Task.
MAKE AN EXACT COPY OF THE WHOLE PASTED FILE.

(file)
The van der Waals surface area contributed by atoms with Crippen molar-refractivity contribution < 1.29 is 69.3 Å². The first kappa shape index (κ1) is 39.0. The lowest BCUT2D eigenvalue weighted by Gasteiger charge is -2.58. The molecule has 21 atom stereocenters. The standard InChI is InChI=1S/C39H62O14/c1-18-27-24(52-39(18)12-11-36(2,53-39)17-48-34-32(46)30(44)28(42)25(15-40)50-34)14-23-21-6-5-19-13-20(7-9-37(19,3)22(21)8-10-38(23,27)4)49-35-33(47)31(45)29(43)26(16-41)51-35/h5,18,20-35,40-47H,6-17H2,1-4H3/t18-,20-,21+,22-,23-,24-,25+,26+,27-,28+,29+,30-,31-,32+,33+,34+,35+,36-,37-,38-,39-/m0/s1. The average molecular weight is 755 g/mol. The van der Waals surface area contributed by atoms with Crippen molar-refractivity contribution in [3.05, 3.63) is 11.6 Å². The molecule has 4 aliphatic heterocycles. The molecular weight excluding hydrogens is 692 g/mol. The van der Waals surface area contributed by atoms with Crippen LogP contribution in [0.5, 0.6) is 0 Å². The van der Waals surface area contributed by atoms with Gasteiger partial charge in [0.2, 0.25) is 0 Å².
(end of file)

The van der Waals surface area contributed by atoms with Crippen molar-refractivity contribution < 1.29 is 69.3 Å². The first kappa shape index (κ1) is 39.0. The lowest BCUT2D eigenvalue weighted by Gasteiger charge is -2.58. The molecule has 21 atom stereocenters. The standard InChI is InChI=1S/C39H62O14/c1-18-27-24(52-39(18)12-11-36(2,53-39)17-48-34-32(46)30(44)28(42)25(15-40)50-34)14-23-21-6-5-19-13-20(7-9-37(19,3)22(21)8-10-38(23,27)4)49-35-33(47)31(45)29(43)26(16-41)51-35/h5,18,20-35,40-47H,6-17H2,1-4H3/t18-,20-,21+,22-,23-,24-,25+,26+,27-,28+,29+,30-,31-,32+,33+,34+,35+,36-,37-,38-,39-/m0/s1. The average molecular weight is 755 g/mol. The van der Waals surface area contributed by atoms with Crippen molar-refractivity contribution in [3.05, 3.63) is 11.6 Å². The molecule has 4 aliphatic heterocycles. The molecular weight excluding hydrogens is 692 g/mol. The van der Waals surface area contributed by atoms with Crippen LogP contribution in [0.5, 0.6) is 0 Å². The van der Waals surface area contributed by atoms with Gasteiger partial charge in [0.2, 0.25) is 0 Å².